Miami-Dade officer Ariel Figone had just finished training on how to use the drug that reverses opioid overdoses when he got the call.
"He's barely breathing," Figone said of the man he helped. "He's got no needles, nothing like that around him."
Figone was working a possible overdose case on Northwest Seventh Avenue on May 8 – which happened to the first day of the county's new pilot program, that equips 24 officers with the same medications that firefighters use to treat overdoses from heroin and fentanyl.
Figone found the man slumped over in his car, barely breathing.
Figone gave him the nasal spray Nalocone – often called by its brand name Narcan – and within 10 seconds, the man was moving.
"You can talk about it all you want, but when you physically see how this helps out people, it's an eye opener," Figone said.
Capt. Jorge Llerena, of Miami-Dade Fire Rescue, was involved in the training of the officers.
"The officer arrived and they followed the training that we provided to the letter, and it worked. The results are there," he said.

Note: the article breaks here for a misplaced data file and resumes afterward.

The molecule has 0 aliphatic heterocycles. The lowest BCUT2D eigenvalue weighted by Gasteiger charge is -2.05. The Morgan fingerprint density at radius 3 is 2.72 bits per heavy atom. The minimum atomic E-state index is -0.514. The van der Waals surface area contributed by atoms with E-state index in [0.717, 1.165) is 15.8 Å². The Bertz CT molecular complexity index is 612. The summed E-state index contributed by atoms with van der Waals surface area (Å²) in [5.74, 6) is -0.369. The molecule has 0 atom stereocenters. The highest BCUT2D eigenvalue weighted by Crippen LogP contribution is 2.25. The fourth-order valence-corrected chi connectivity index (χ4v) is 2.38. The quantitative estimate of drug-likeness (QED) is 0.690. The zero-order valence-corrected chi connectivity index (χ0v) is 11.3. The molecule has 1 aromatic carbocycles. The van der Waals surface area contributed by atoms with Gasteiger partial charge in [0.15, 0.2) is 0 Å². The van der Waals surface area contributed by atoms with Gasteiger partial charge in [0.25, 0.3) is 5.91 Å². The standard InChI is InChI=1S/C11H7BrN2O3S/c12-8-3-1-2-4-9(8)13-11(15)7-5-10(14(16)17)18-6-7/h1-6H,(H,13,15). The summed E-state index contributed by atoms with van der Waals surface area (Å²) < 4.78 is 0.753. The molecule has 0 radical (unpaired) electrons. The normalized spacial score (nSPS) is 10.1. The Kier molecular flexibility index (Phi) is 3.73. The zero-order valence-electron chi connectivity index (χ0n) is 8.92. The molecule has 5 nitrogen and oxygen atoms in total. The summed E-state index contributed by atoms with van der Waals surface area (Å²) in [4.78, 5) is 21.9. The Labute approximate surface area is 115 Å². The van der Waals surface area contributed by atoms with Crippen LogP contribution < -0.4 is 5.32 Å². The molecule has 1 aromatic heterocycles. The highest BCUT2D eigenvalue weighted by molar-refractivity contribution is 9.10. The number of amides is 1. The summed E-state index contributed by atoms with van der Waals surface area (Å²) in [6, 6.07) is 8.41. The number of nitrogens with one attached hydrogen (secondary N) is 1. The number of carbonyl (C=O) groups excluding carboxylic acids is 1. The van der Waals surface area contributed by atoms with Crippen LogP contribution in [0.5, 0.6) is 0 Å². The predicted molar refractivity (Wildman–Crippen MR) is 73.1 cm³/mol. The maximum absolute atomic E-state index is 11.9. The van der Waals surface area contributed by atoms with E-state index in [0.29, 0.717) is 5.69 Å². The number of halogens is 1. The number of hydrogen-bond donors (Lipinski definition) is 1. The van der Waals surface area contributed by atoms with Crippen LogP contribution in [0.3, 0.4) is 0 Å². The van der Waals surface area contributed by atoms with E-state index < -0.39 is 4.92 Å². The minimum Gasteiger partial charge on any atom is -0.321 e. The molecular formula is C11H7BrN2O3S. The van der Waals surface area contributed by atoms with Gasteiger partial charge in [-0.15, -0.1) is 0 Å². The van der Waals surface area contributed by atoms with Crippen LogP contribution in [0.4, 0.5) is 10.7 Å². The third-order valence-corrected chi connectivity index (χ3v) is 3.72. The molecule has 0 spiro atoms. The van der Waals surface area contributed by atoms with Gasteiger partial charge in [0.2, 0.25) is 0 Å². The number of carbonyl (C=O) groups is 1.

The program is a collaboration between the county's fire and police departments aimed at giving all first responders the tools to save a life.
"At first, you had some concerns. Yes, it's very concerning and you don't want to be the one that messes up," Figone said. "You potentially saved this person's life. It feels good. It feels good knowing that you're doing something positive for the community and you're helping out somebody."
They're letting people know they don't need to be afraid to call for help.
"We want to go after the individuals that's pushing the poison. That's the main goal here, and it's important for the community to understand that," Victor Milian, of Miami-Dade police, said.